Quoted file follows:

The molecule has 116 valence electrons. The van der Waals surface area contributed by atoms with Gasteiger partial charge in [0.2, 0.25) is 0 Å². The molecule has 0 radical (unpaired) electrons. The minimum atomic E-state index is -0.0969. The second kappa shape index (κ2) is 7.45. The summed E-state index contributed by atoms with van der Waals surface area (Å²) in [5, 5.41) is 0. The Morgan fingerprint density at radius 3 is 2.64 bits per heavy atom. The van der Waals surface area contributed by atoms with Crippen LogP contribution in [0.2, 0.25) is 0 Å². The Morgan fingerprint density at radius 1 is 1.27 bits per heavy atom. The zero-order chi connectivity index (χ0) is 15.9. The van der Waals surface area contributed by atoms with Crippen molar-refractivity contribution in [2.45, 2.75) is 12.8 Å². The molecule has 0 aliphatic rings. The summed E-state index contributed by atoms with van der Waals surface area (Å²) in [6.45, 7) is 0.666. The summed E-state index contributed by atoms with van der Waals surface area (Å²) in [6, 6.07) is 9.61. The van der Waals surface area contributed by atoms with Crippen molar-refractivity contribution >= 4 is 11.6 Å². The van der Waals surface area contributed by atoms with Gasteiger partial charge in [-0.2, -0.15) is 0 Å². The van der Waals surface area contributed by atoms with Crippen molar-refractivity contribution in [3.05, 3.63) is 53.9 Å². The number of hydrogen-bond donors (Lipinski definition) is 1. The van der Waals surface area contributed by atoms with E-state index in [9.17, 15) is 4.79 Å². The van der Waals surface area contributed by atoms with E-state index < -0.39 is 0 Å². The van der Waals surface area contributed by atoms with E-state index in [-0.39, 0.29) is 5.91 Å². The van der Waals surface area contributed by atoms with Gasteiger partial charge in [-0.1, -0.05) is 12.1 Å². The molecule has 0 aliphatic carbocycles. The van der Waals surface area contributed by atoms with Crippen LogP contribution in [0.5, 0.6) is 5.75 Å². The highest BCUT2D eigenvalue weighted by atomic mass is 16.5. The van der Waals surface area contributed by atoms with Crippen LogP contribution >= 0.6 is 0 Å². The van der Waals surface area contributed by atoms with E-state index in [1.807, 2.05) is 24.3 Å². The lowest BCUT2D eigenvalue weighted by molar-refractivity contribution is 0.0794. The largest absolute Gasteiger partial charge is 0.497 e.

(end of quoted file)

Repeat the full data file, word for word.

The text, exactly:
The molecule has 116 valence electrons. The van der Waals surface area contributed by atoms with Gasteiger partial charge in [0.2, 0.25) is 0 Å². The molecule has 0 radical (unpaired) electrons. The minimum atomic E-state index is -0.0969. The second kappa shape index (κ2) is 7.45. The summed E-state index contributed by atoms with van der Waals surface area (Å²) in [5, 5.41) is 0. The Morgan fingerprint density at radius 3 is 2.64 bits per heavy atom. The van der Waals surface area contributed by atoms with Crippen LogP contribution in [0.2, 0.25) is 0 Å². The Morgan fingerprint density at radius 1 is 1.27 bits per heavy atom. The zero-order chi connectivity index (χ0) is 15.9. The van der Waals surface area contributed by atoms with Crippen molar-refractivity contribution in [2.45, 2.75) is 12.8 Å². The molecule has 0 aliphatic rings. The summed E-state index contributed by atoms with van der Waals surface area (Å²) in [6.45, 7) is 0.666. The summed E-state index contributed by atoms with van der Waals surface area (Å²) in [6, 6.07) is 9.61. The van der Waals surface area contributed by atoms with Crippen molar-refractivity contribution >= 4 is 11.6 Å². The van der Waals surface area contributed by atoms with Gasteiger partial charge in [-0.2, -0.15) is 0 Å². The van der Waals surface area contributed by atoms with Crippen molar-refractivity contribution in [3.05, 3.63) is 53.9 Å². The number of hydrogen-bond donors (Lipinski definition) is 1. The van der Waals surface area contributed by atoms with E-state index in [9.17, 15) is 4.79 Å². The van der Waals surface area contributed by atoms with E-state index < -0.39 is 0 Å². The van der Waals surface area contributed by atoms with E-state index in [-0.39, 0.29) is 5.91 Å². The van der Waals surface area contributed by atoms with Gasteiger partial charge in [-0.1, -0.05) is 12.1 Å². The molecule has 0 aliphatic carbocycles. The van der Waals surface area contributed by atoms with Crippen LogP contribution in [0.5, 0.6) is 5.75 Å². The highest BCUT2D eigenvalue weighted by atomic mass is 16.5. The van der Waals surface area contributed by atoms with Crippen LogP contribution >= 0.6 is 0 Å². The van der Waals surface area contributed by atoms with E-state index in [1.807, 2.05) is 24.3 Å². The lowest BCUT2D eigenvalue weighted by molar-refractivity contribution is 0.0794. The largest absolute Gasteiger partial charge is 0.497 e.